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Your search has returned 8 images:
  • Jupiter's south pole
  • Temple University mascot and other Philadelphia mascots
  • owls in a row
Your search has returned 29 articles:
  • Science & the Public

    Citizen scientists are providing stunning new views of Jupiter

    Stormy, with a good chance of cyclones. That’s the forecast for Jupiter’s south pole — a region never seen before but quickly coming into focus with the help of citizen scientists.

    Music producer Roman Tkachenko’s edited image of Jupiter’s nether regions (featured above) is a perfect example. His enhancements make the swirling cyclones and white oval storms really pop compared with the...

    02/17/2017 - 06:00 Astronomy, Technology
  • Letters to the Editor

    Readers question gene-drive engineered mosquitoes and their predators

    Gene drives at the wheel

    Tina Hesman Saey discussed the power of a new gene-editing technique to boost the development of gene drives in “Gene drives unleashed” (SN: 12/12/15, p. 16). Gene drives have the potential to eradicate insectborne diseases, Saey wrote, or remove invasive species from non-native environments. But the tremendous possibilities of this technology had several readers...

    01/29/2016 - 12:30 Genetics
  • Culture Beaker

    NCAA tournament puts prediction strategies to the test

    Editor’s note: We’d like to introduce Culture Beaker, the latest addition to the Science News blog network. Both the blog and its author, Rachel Ehrenberg, have had previous lives at the magazine: Rachel was a staff writer from 2008 to 2013, and for the last two years of her tenure she authored a column called “Culture Beaker.” This blog will be an updated and upgraded version that aims to...

    04/03/2015 - 08:05 Science & Society
  • Scicurious

    Scientists of a feather flock together

    Scientists and nonscientists don’t always agree. When it comes to genetically modified foods, 88 percent of scientists think they are safe to eat. Only 37 percent of nonscientists approve of them. Scientists overwhelmingly (89 percent) support the use of animals in research, but only 47 percent of the public is in favor. And while 87 percent of scientists agree that humans are behind climate...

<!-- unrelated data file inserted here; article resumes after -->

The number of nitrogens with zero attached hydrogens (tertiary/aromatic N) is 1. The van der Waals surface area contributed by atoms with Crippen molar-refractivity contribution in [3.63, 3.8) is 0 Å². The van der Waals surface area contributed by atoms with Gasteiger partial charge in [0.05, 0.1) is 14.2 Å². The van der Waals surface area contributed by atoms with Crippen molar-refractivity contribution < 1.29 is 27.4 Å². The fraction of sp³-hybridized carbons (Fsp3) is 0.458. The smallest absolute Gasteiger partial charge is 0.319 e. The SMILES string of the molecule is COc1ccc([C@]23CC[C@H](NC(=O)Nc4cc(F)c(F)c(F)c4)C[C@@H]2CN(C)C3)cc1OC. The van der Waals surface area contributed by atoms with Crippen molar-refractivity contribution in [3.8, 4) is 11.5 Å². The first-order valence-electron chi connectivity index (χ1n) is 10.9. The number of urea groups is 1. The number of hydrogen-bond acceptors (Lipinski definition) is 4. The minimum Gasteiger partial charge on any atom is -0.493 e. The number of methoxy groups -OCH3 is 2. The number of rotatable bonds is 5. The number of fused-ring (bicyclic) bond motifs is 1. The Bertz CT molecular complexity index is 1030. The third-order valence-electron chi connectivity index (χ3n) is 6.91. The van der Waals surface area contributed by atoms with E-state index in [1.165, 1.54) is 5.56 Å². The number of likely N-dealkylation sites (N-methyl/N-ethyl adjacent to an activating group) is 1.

02/12/2015 - 08:00 Psychology, Science & Society
  • Context

    The medieval mentality of modern science

    Science coexists with society. Science shapes society, informs society, enables society to function in ways not possible without an in-depth knowledge of how the natural world works. But you can flip that coin and declare, equally accurately, that society shapes science. Science responds to societal needs, reflects societal values, conceives of nature within the framework of society’s...

    11/21/2014 - 09:00 History of Science, Science & Society
  • Editor's Note

    Comet-crazed, and for good reason

    The byline of web producer Ashley Yeager, whose look at the Rosetta mission graces this issue’s cover, doesn’t appear that often in Science News (or at least not since she was a writing intern here many moons ago). Yeager is among our most active bloggers, posting nearly daily updates on new research on the Science Ticker blog. She is also our in-house video editor, piecing together visuals...

    10/17/2014 - 15:30 Astronomy
  • Editor's Note

    Adapting to climate change: Let us consider the ways

    In late June, the U.S. Government Accountability Office released an assessment of how the consequences of climate change, from rising temperatures and sea levels to changes in precipitation patterns and sea ice cover, might impact the military. The report recommends that the Pentagon develop a better plan to respond to and mitigate such impacts.

    The title of the report, “Climate Change...

    07/11/2014 - 15:30 Climate
  • Feature

    Online causes may attract more clicks than commitments

    The Save Darfur Cause on Facebook had all the makings of a slam dunk cyber success. More than a million people joined the social media site’s digital movement a few years ago to save the people of Sudan’s Darfur region from mass slaughter.    

    There was a hitch in Facebook’s humanitarian giddy-up, though: The vast majority of people who enlisted in the Save Darfur Cause recruited no one...

    06/27/2014 - 14:04 Psychology, Networks, Science & Society
  • Gory Details

    Here’s the poop on getting your gut microbiome analyzed

    Guest post by Tina Hesman Saey

    I donated my used toilet paper to science. The act wasn’t a prank or a weird protest; it was an effort to discover what microbes are living in my intestines.

    Those microbes in and on your body include bacteria, which outnumber your own cells 10 to 1. Together with with fungi, archea, viruses and other single-celled organisms, they are known...

    06/17/2014 - 16:38 Microbiology, Genetics
  • Context

    Finding a quantum way to make free will possible

    If freedom is just another word for nothing left to lose, then “free will” is just another phrase for ability to choose.

    Bad, wasn’t it? But if free will is an illusion, as many scientists and philosophers have argued, then you shouldn’t blame me. On the other hand, I do blame myself. Because like most bloggers, and possibly even the several dozen humans who don’t blog, I think I decided...

    02/26/2014 - 15:27 Quantum Physics